Richardson s emblematic rhetoric constantly asks the reader to hearken back to a set of extra textual images. "Don t your heart ache for me? I am sure mine fluttered about like a new caught bird in a cage" (1:22). Unfortunately. without a supporting literature, emblematic phrases like this one are no longer recognized as such and command little respect. They threaten to trivialize the heroine's situation largely because they lack extratextuality and. therefore. reveal little of her character and situation. The reader is repeatedly asked to see Mr. B. as the fowler and Pamela, whose constant fear is that Mr. B. will "lay his snares surer" (1:28), as the forlorn creature, his prey.(12) The bird and the fowler frequently appear in Familiar Letters, and, Richardson's edition of Aesop illustrates snares. gills, and nets no fewer than eight times. Because these figures appear so broadly in emblem literature and in such a variety of contexts, the reader judges the psychological state of the writer through their repetition.(13) The reader reconjures these images "to the minute," comparing the current interpretative picture not only to a set of extra textual images, but also to those presented previously, noting altered situations and contexts. In this sense, Pamela's emblematic rhetoric both marks and facilitates her psychological social, and spiritual progress.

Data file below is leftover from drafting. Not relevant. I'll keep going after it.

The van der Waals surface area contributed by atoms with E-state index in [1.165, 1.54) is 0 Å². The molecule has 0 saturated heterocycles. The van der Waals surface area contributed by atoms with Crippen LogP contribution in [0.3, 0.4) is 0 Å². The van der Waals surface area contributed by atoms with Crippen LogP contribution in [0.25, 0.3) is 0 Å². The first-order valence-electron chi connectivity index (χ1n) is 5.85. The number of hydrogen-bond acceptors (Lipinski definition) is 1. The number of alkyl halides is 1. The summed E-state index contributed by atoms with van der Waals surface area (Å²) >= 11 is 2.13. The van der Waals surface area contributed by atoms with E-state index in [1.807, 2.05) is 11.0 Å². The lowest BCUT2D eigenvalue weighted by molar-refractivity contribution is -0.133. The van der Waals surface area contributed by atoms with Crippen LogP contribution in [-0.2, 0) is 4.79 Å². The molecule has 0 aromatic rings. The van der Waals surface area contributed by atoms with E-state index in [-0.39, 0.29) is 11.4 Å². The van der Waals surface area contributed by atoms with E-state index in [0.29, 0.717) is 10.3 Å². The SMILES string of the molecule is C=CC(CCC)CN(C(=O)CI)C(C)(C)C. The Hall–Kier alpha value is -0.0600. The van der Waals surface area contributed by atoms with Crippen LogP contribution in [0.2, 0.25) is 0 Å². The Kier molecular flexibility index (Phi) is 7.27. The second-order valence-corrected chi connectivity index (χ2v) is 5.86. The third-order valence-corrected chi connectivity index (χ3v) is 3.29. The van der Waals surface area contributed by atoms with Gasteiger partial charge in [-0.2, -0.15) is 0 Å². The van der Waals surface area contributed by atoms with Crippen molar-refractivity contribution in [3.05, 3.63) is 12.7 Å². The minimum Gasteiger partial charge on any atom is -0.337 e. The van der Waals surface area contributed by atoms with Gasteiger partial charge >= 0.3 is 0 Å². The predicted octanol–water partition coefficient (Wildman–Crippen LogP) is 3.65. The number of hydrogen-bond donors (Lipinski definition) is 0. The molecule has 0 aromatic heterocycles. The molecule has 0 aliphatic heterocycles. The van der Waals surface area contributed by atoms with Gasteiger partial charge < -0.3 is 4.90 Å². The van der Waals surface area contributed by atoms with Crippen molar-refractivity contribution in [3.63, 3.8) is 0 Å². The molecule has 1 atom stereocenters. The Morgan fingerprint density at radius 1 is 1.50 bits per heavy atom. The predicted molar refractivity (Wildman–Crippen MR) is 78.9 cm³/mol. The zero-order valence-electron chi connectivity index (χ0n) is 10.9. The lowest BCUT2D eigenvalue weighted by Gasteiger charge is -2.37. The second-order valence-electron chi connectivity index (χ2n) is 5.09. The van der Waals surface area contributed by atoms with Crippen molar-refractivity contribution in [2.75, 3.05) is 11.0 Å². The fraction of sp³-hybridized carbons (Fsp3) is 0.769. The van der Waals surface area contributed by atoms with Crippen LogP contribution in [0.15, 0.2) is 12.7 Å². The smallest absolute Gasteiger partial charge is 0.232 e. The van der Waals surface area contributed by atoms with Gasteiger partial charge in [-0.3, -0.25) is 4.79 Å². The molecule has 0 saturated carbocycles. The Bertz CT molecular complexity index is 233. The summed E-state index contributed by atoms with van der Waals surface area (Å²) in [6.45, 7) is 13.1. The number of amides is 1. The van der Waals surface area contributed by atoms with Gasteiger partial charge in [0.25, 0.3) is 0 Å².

Pamela is awash in idiomatic emblemata, but these tropes also come to bear in more subtle and more figurative ways. For her parents' benefit, Pamela offers herself as an illustration of the fable of the grasshopper and the ant (1:64). She paraphrases "the fable, which [she has] read in [her] Lady's book," as follows:

As the ants were airing their provision one winter, a hungry grasshopper

(as suppose it was poor me) begged a charity of them. They told him,

he should have wrought in summer, if he would not have wanted in winter.

Well, says the grasshopper, but I was not idle either; for I sung out the whole

season. Nay then, said they, you'll e'en do well to make a merry year of it,

and dance in winter to the tune you sung in summer.

I shall make a fine figure with my singing and my dancing. when I

come home! I shall be unfit even for a May-day holiday; for these minuets,

rigadoons, and French dances, that I have been practicing, will make me but

ill company for my milk-maid companions that are to be. (1:64)